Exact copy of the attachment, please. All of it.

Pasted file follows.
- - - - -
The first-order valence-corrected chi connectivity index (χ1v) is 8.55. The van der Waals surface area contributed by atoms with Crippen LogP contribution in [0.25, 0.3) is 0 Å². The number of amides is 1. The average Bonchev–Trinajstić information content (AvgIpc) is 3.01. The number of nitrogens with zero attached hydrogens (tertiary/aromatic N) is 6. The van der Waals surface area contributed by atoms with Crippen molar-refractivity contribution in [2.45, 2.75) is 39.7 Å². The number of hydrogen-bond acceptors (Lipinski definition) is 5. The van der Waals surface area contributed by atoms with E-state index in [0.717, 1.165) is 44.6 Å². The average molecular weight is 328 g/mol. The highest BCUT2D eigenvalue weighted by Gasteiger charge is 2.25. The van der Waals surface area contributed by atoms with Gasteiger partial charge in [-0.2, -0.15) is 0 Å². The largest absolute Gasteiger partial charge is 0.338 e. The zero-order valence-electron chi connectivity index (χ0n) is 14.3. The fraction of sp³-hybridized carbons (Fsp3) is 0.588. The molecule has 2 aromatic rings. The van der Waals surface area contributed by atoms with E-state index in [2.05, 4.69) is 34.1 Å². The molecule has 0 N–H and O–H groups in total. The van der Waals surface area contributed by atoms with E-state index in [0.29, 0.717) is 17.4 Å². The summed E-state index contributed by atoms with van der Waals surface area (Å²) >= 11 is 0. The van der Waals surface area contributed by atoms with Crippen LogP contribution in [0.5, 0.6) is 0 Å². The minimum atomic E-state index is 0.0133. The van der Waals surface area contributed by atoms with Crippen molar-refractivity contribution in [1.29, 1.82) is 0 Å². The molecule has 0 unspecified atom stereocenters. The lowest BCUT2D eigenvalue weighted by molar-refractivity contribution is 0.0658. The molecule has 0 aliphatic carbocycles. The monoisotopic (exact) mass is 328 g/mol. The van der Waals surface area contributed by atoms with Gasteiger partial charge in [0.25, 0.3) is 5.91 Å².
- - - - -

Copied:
The first-order valence-corrected chi connectivity index (χ1v) is 8.55. The van der Waals surface area contributed by atoms with Crippen LogP contribution in [0.25, 0.3) is 0 Å². The number of amides is 1. The average Bonchev–Trinajstić information content (AvgIpc) is 3.01. The number of nitrogens with zero attached hydrogens (tertiary/aromatic N) is 6. The van der Waals surface area contributed by atoms with Crippen molar-refractivity contribution in [2.45, 2.75) is 39.7 Å². The number of hydrogen-bond acceptors (Lipinski definition) is 5. The van der Waals surface area contributed by atoms with E-state index in [0.717, 1.165) is 44.6 Å². The average molecular weight is 328 g/mol. The highest BCUT2D eigenvalue weighted by Gasteiger charge is 2.25. The van der Waals surface area contributed by atoms with Gasteiger partial charge in [-0.2, -0.15) is 0 Å². The largest absolute Gasteiger partial charge is 0.338 e. The zero-order valence-electron chi connectivity index (χ0n) is 14.3. The fraction of sp³-hybridized carbons (Fsp3) is 0.588. The molecule has 2 aromatic rings. The van der Waals surface area contributed by atoms with E-state index in [2.05, 4.69) is 34.1 Å². The molecule has 0 N–H and O–H groups in total. The van der Waals surface area contributed by atoms with E-state index in [0.29, 0.717) is 17.4 Å². The summed E-state index contributed by atoms with van der Waals surface area (Å²) >= 11 is 0. The van der Waals surface area contributed by atoms with Crippen LogP contribution in [0.5, 0.6) is 0 Å². The minimum atomic E-state index is 0.0133. The van der Waals surface area contributed by atoms with Crippen molar-refractivity contribution in [1.29, 1.82) is 0 Å². The molecule has 0 unspecified atom stereocenters. The lowest BCUT2D eigenvalue weighted by molar-refractivity contribution is 0.0658. The molecule has 0 aliphatic carbocycles. The monoisotopic (exact) mass is 328 g/mol. The van der Waals surface area contributed by atoms with Gasteiger partial charge in [0.25, 0.3) is 5.91 Å².